There's a whole family and they date back to the 1950s.

Out of behavior therapy, there came a second family of therapies. They are known as cognitive therapies.

Cognitive therapies seek to change negative automatic thoughts and schemas that lead to attributional and other biases, as well as to errors in thinking.

So cognitive therapy focuses on, as the name implies, cognition.

Cognition, how to change your thinking.

By changing your thinking, you change your frame of mind, change your state of mind, you change your state of mind, remember, all these therapies are used extensively in the treatment of personality disorders and more specifically in treatment of cluster B, personality disorders.

Now the idea in cognitive therapy is to alter, to change problematic behaviors and dysfunctional feelings and behaviors by focusing on the way you think about yourself, the way you think about others and the way you think about the world.

It seems that your thinking shapes molds your behavioral choices and these create reactions.

The whole conglomerate, the whole complex generates negative emotions.

So there's a vicious cycle. Negative emotions create actions, create reactions, create negative emotions and it's a self-perpetuating, self-enhancing vicious cycle.

The latest, the penultimate reiteration of cognitive therapy is of course the world famous cognitive behavior therapy or CBT.

There is a third wave of behavioral therapy. It's a wave that combines CBT with other elements.

Number one, the primacy of the therapeutic relationship. The therapeutic relationship for the duration of the therapy becomes the main relationship of the patient, overriding even his intimate relationship, overriding his workplace, overriding anything. The therapeutic relationship becomes the main relationship because it is within the therapeutic relationship, the change is induced. Actually it's the relationship itself that creates the change by having finally a healthy relationship with another adult who happens to be a therapist.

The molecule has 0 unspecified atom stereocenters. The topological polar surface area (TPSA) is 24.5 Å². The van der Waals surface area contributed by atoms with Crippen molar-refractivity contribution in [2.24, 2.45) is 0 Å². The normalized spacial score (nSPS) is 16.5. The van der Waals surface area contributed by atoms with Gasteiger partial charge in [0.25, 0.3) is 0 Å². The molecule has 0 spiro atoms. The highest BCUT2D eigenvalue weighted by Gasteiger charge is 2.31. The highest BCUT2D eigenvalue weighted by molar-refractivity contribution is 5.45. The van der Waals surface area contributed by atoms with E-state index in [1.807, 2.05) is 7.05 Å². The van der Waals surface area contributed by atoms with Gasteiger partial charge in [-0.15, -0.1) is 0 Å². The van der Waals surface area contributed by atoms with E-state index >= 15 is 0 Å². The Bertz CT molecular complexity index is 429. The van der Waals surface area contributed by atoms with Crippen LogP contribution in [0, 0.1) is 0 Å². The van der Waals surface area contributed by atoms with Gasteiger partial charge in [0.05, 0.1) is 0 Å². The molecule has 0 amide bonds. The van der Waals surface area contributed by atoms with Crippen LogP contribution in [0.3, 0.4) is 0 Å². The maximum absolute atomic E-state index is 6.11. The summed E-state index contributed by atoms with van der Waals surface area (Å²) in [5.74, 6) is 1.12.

The personality disordered person experiences a monopoly of new experiences, so secure attachment. He feels safe. He can express negative affectivity and negative emotionality without being punished. He can be dysfunctional. The therapist will contain him and channel him and regulate him so he acquires regulation, etc.

The primary therapeutic relationship is a prototype for a healthy functional relationship, a prototype platform, a template that the patient can then take and apply to all his other relationships.

Remember we are talking about third wave of behavioral therapy, combining CBT with other elements. We'll discuss a few of these therapies shortly.

The second principle in the third wave is learning, analyzing triggers, analyzing environmental cues, exploring schemas, we'll discuss schemas a bit later, exploring emotions.

And then the third element is utilizing modeling, homework and imagery.

Now okay, all these principles are now abstract. I'm going to show you how they are manifested, how they are used in specific therapies.

And let's start with my favorite by far, dialectical behavioral therapy.